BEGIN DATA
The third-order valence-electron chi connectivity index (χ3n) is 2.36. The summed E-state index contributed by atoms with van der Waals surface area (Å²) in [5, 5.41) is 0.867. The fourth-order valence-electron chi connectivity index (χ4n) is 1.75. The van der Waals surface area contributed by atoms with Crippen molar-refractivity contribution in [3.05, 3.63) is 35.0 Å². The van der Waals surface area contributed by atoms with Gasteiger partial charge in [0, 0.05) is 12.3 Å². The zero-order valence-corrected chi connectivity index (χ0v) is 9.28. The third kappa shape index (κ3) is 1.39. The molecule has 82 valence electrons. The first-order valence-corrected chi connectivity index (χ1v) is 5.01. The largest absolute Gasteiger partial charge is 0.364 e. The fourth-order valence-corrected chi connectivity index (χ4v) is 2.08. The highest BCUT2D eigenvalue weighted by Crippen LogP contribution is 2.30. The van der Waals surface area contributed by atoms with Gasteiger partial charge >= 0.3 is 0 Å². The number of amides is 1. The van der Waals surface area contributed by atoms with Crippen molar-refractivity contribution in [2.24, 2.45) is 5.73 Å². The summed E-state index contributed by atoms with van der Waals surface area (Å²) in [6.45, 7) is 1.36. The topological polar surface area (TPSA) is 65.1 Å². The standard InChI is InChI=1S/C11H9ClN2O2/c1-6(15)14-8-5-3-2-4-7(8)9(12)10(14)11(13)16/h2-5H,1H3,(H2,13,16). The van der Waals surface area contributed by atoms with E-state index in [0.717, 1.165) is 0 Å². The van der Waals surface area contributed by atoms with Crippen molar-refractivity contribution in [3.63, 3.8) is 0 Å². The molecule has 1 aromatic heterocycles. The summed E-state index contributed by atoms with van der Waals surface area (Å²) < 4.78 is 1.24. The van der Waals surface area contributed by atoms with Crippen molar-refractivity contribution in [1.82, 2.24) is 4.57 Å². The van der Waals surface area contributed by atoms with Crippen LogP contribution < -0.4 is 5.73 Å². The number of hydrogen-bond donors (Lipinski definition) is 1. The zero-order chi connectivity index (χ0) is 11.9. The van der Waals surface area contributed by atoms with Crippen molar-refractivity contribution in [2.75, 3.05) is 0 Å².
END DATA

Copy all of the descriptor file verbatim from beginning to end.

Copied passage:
The third-order valence-electron chi connectivity index (χ3n) is 2.36. The summed E-state index contributed by atoms with van der Waals surface area (Å²) in [5, 5.41) is 0.867. The fourth-order valence-electron chi connectivity index (χ4n) is 1.75. The van der Waals surface area contributed by atoms with Crippen molar-refractivity contribution in [3.05, 3.63) is 35.0 Å². The van der Waals surface area contributed by atoms with Gasteiger partial charge in [0, 0.05) is 12.3 Å². The zero-order valence-corrected chi connectivity index (χ0v) is 9.28. The third kappa shape index (κ3) is 1.39. The molecule has 82 valence electrons. The first-order valence-corrected chi connectivity index (χ1v) is 5.01. The largest absolute Gasteiger partial charge is 0.364 e. The fourth-order valence-corrected chi connectivity index (χ4v) is 2.08. The highest BCUT2D eigenvalue weighted by Crippen LogP contribution is 2.30. The van der Waals surface area contributed by atoms with Gasteiger partial charge >= 0.3 is 0 Å². The number of amides is 1. The van der Waals surface area contributed by atoms with Crippen molar-refractivity contribution in [2.24, 2.45) is 5.73 Å². The summed E-state index contributed by atoms with van der Waals surface area (Å²) in [6.45, 7) is 1.36. The topological polar surface area (TPSA) is 65.1 Å². The standard InChI is InChI=1S/C11H9ClN2O2/c1-6(15)14-8-5-3-2-4-7(8)9(12)10(14)11(13)16/h2-5H,1H3,(H2,13,16). The van der Waals surface area contributed by atoms with E-state index in [0.717, 1.165) is 0 Å². The van der Waals surface area contributed by atoms with Crippen molar-refractivity contribution in [3.63, 3.8) is 0 Å². The molecule has 1 aromatic heterocycles. The summed E-state index contributed by atoms with van der Waals surface area (Å²) < 4.78 is 1.24. The van der Waals surface area contributed by atoms with Crippen molar-refractivity contribution in [1.82, 2.24) is 4.57 Å². The van der Waals surface area contributed by atoms with Crippen LogP contribution < -0.4 is 5.73 Å². The number of hydrogen-bond donors (Lipinski definition) is 1. The zero-order chi connectivity index (χ0) is 11.9. The van der Waals surface area contributed by atoms with Crippen molar-refractivity contribution in [2.75, 3.05) is 0 Å².